Hives are often a temporary skin reaction that can go away in 2 to 3 hours without treatment. However, in some people, hives can persist for weeks or months.
Even though hives typically resolve in a couple of hours, over-the-counter (OTC) antihistamines are recommended as treatment options because they provide the quickest route to symptom relief. Anti-itch lotions, creams as well as topical anesthetics can provide instant relief from the pain and itchiness of hives, but they will not relieve the swelling or redness. Thus, antihistamines are best recommended for quick overall symptom relief.
Do Antihistamines Treat Hives? Do Antihistamines Make Hives Go Away?
For acute cases of hives (acute urticaria), well-known over-the-counter antihistamines such as Benadryl (diphenhydramine), Claritin (loratadine), Xyzal (levocetirizine), Zyrtec (cetirizine), and Allegra (fexofenadine) can help reduce swelling, redness, itching, and other problems such as wheezing or difficulty breathing. Chronic hives (chronic urticaria) are usually treated with a three to six month regimen of antihistamines. For chronic hives, it’s recommended to use a newer antihistamine like levocetirizine which does not have the same sedating side effects like Benadryl.
If none of the antihistamines work, consult your doctor or pharmacist as they may also add a different type of antihistamine called an histamine-2-receptor blocker, such as ranitidine or cimetidine. These medications are usually used to treat acid reflux but can also help with reducing hives.
Is There a Non Drowsy Antihistamine for Hives?
Yes, there are non drowsy antihistamines for treating hives! Allegra (fexofenadine), Claritin (loratadine), Xyzal (levocetirizine), and Zyrtec (cetirizine) are all considered newer antihistamines because they were designed to be safer than first generation antihistamines like Benadryl (diphenhydramine) as they do not cause drowsiness, or have very limited drowsiness. These newer antihistamines are non drowsy and can provide ample symptomatic relief for as long as 24 hours.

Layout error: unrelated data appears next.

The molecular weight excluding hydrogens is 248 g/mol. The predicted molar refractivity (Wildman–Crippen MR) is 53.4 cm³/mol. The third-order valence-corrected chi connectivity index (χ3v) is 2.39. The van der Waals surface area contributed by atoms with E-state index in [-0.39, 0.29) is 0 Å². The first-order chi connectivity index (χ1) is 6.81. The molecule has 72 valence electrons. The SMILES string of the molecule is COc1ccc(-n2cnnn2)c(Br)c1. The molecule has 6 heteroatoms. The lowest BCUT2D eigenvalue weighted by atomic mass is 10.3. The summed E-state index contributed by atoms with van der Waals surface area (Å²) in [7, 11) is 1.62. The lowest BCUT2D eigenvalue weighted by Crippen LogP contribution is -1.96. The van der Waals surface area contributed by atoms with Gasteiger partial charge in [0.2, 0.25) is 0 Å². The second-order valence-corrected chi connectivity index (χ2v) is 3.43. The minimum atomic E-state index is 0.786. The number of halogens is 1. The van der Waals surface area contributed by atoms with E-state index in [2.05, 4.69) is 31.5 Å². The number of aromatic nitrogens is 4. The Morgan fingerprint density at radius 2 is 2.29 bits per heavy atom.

What is the Best Antihistamine for Hives?
There is not a single best antihistamine for hives, it depends on which antihistamine works for you. Commonly, people often try Benadryl for hives and while it is effective, it has a significant tradeoff - Benadryl is very sedating. So Benadryl may be effective for acute hives, Benadryl is not appropriate for chronic hives. Instead, a newer antihistamine with less sedating side effects like levocetirizine, would be better antihistamine for treating hives.
What are the Common Side Effects of Allergy Antihistamines for Hives?
The most common side effect of antihistamines is drowsiness, but this is less of a problem with the non-sedating antihistamines used to treat hives. Other possible side effects may include headache, mood changes, nausea or dry mouth. If you are concerned about the drug interactions caused by hives medications with the other medicines you are currently taking, make sure to consult your doctor or pharmacist first.
What Helps Hives Besides Antihistamines?
Hives generally go away in a few hours, but some people may live with chronic hives or regular episodes. Here are a few proven home remedies that can help soothe your itchy skin:
- Use a cold compress: Apply an ice pack or washcloth soaked in cold water to your skin for 10 minutes to provide rapid relief from pain and itchiness. You may repeat it several times throughout the day until symptoms subside.
- Use anti-itch cream: Calamine lotion, menthol, capsaicin or hydrocortisone creams are the most effective in quickly relieving skin discomfort. Other topical anesthetics such as lidocaine cream can provide relief against long term itching or pain.
- Take a cool bath: Heat can make itching worse; while cool water can soothe the skin.
- Avoid triggers: If you are repeatedly experiencing episodes of hives, keep a symptom diary to help you identify foods, allergens (pollen or pet dander), chemicals, activities or medications that might be provoking allergic reactions. Avoid any triggers that you discover in your diary.
Lastly, to learn more about itchy skin and hives, read Curist team member Waverly’s story about her experiences diagnosing chronic hives and treating itchy skin.